When your loved ones won’t take COVID seriously

Published in Wellness Tag:

Author: Staff

Despite the warnings, despite the science, despite the pleading by health officials, we all have people in our lives who refuse to take COVID-19 seriously. Their comments range anywhere from simple annoyance to outright rebellion:

  • “I hate wearing a mask. It’s uncomfortable and I can’t breathe.”
  • “I’m young and healthy, so I won’t get it.”
  • “If I’m going to get it, I’m going to get it. You have to live.”
  • “If someone is worried about getting COVID, just stay home.”
  • “We need to build herd immunity.”
  • “This whole pandemic is politically motivated.”

So, how can we come together and start this conversation? How can we get past the misinformation, shaming, and scare tactics so we can find a common middle ground?

The simple truth is, these conversations need to happen because lives are at stake. As flu season approaches and we move indoors, local healthcare providers are stressed about what the future will look like if the trajectory continues to go in the wrong direction.

So, let’s talk. Here are a few scenarios and some helpful pointers to get the conversation started.

Use “I” not “You”

Instead of saying “You shouldn’t be going out to eat so often,” try saying “I get worried when you’re indoors and around other people.” Using “You” tends to put people on the defensive and will shut down the conversation before it even gets started. The fact is, being indoors with other people for a prolonged period of time (more than 15 minutes) is risky. That risk increases when people aren’t wearing masks or practicing safe physical distancing (six feet). Of course, we all want to support our favorite restaurants and small businesses, so consider takeout, online ordering, and curbside pickup, which are all safer alternatives.

Put the focus on others

If someone refuses to wear a mask because it’s uncomfortable or insists that they’re healthy so they’re not afraid of getting COVID, try to gently explain that we’re taking these precautions to save others, not just ourselves. Ask them to imagine how they’d feel if they inadvertently spread the virus to an elderly relative or immune-compromised friend. Also remind them that wearing a mask is the simplest thing we can do to help slow the spread. Until a vaccine is available, our own prevention efforts are the best way forward.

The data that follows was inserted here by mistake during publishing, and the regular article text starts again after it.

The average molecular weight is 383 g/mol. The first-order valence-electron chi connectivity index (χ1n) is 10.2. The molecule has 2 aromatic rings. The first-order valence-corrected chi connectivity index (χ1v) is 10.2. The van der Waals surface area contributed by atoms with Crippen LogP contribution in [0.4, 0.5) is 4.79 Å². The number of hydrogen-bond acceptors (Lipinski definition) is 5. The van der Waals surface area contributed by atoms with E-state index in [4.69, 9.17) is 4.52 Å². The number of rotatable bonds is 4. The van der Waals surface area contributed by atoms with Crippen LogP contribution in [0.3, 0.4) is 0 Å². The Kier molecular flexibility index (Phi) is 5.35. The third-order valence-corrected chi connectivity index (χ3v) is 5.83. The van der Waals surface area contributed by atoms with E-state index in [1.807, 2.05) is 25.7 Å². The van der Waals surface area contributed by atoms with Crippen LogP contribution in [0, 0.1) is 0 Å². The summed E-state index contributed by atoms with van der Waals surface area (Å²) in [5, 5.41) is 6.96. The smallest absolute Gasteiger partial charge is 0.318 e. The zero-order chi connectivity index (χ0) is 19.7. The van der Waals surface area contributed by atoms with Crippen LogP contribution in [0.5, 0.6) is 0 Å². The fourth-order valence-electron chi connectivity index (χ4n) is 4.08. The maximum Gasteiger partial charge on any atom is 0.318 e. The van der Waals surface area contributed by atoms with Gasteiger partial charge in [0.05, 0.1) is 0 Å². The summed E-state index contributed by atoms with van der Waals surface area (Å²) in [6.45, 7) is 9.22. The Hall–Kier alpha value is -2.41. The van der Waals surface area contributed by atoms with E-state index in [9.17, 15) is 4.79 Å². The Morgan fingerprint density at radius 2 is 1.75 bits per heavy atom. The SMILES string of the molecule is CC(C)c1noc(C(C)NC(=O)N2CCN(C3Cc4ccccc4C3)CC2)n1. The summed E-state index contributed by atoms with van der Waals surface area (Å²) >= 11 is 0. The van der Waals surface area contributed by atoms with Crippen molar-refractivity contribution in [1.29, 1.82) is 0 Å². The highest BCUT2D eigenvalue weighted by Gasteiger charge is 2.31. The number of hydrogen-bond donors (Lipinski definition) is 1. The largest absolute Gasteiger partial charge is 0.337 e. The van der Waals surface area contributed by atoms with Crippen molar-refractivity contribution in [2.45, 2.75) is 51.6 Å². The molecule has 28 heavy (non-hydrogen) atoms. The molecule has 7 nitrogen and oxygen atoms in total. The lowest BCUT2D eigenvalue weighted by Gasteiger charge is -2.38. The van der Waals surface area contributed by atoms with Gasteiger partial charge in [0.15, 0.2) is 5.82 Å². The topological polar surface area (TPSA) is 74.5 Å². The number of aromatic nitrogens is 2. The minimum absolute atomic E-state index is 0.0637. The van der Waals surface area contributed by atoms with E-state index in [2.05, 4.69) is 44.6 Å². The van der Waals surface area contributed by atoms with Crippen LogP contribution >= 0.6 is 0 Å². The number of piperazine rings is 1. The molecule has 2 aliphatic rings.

Share your fears

Whether it’s your spouse, parent, teenager or other loved one, it’s important to be honest and let them know how you feel. Soften your tone, listen, don’t be accusatory, and avoid a guilt trip. It’s not about who’s right or who’s wrong. It’s about caring, affection, empathy and understanding. Remember, there are two sides to every issue, and they have a right to their opinion, too. The key is to keep the conversation going and keep showing them you care.

Get your facts straight

Many people insist that the population will be better off if everyone just gets the virus, develops antibodies, and builds “herd immunity.” Any healthcare worker will tell you that’s a terrible idea. Hospitals, clinics, and long-term care facilities simply do not have the staff or capacity to care for that many sick people all at once. Typically, herd immunity is achieved through vaccination and requires that at least 70% of the population is immune to the disease to prevent it from spreading. That percentage varies depending on the specific disease. According to the World Health Organization, measles requires about 95% of the population to be vaccinated, whereas the threshold for polio is closer to 80%. If even 1-3% of our local population became ill all at once, it would absolutely devastate our healthcare system.

Use trusted resources

For those who insist that COVID-19 is a political issue, use facts that come from sources you know they already trust. Citing facts from your favorite news station won’t be nearly as effective as sharing a story from a person or organization they already follow and trust. The facts are out there from both sides; the key is to present them in a way that will be most readily accepted.

Focus on things you can control

There are so many things outside of our control, including how long the pandemic lasts, how other people behave, and what’s going to happen in our communities. Although it’s important to try and have this conversation with your loved ones, it’s equally important to recognize when it’s time to move on. At the end of the day, your relationship with your loved one is what really matters. If the constant worry and stress is starting to affect your daily life, it may be time to talk to your doctor or other health professional. These are definitely unprecedented times, and the mental health challenges are many. Remember to be gentle with yourself, take time to do the things you love, and don’t be afraid to ask for help when needed.